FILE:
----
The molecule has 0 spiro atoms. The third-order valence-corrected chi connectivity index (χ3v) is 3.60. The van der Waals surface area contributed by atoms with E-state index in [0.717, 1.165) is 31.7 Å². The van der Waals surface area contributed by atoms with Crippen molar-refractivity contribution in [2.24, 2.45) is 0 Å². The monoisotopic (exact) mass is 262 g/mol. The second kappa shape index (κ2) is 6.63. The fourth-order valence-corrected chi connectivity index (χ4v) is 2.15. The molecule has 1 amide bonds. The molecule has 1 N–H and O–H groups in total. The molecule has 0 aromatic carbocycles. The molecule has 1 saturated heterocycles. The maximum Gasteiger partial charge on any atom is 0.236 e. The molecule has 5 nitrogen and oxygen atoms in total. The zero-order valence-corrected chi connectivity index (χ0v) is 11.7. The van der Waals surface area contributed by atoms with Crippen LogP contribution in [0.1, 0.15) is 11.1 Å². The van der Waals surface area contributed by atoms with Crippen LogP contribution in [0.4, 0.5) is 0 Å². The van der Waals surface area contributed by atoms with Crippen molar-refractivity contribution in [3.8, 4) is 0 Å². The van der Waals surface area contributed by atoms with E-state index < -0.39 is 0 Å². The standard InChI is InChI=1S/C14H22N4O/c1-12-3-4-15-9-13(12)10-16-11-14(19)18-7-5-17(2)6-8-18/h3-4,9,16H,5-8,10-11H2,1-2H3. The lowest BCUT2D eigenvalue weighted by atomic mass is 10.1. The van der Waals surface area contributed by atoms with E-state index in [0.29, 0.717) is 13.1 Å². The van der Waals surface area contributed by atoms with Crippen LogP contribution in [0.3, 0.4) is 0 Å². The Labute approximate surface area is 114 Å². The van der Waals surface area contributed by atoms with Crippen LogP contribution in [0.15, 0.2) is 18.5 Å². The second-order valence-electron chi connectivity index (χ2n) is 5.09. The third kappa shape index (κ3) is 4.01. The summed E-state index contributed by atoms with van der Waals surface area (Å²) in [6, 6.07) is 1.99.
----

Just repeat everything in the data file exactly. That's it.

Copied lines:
The molecule has 0 spiro atoms. The third-order valence-corrected chi connectivity index (χ3v) is 3.60. The van der Waals surface area contributed by atoms with E-state index in [0.717, 1.165) is 31.7 Å². The van der Waals surface area contributed by atoms with Crippen molar-refractivity contribution in [2.24, 2.45) is 0 Å². The monoisotopic (exact) mass is 262 g/mol. The second kappa shape index (κ2) is 6.63. The fourth-order valence-corrected chi connectivity index (χ4v) is 2.15. The molecule has 1 amide bonds. The molecule has 1 N–H and O–H groups in total. The molecule has 0 aromatic carbocycles. The molecule has 1 saturated heterocycles. The maximum Gasteiger partial charge on any atom is 0.236 e. The molecule has 5 nitrogen and oxygen atoms in total. The zero-order valence-corrected chi connectivity index (χ0v) is 11.7. The van der Waals surface area contributed by atoms with Crippen LogP contribution in [0.1, 0.15) is 11.1 Å². The van der Waals surface area contributed by atoms with Crippen LogP contribution in [0.4, 0.5) is 0 Å². The van der Waals surface area contributed by atoms with Crippen molar-refractivity contribution in [3.8, 4) is 0 Å². The van der Waals surface area contributed by atoms with E-state index < -0.39 is 0 Å². The standard InChI is InChI=1S/C14H22N4O/c1-12-3-4-15-9-13(12)10-16-11-14(19)18-7-5-17(2)6-8-18/h3-4,9,16H,5-8,10-11H2,1-2H3. The lowest BCUT2D eigenvalue weighted by atomic mass is 10.1. The van der Waals surface area contributed by atoms with E-state index in [0.29, 0.717) is 13.1 Å². The van der Waals surface area contributed by atoms with Crippen LogP contribution in [0.3, 0.4) is 0 Å². The Labute approximate surface area is 114 Å². The van der Waals surface area contributed by atoms with Crippen LogP contribution in [0.15, 0.2) is 18.5 Å². The second-order valence-electron chi connectivity index (χ2n) is 5.09. The third kappa shape index (κ3) is 4.01. The summed E-state index contributed by atoms with van der Waals surface area (Å²) in [6, 6.07) is 1.99.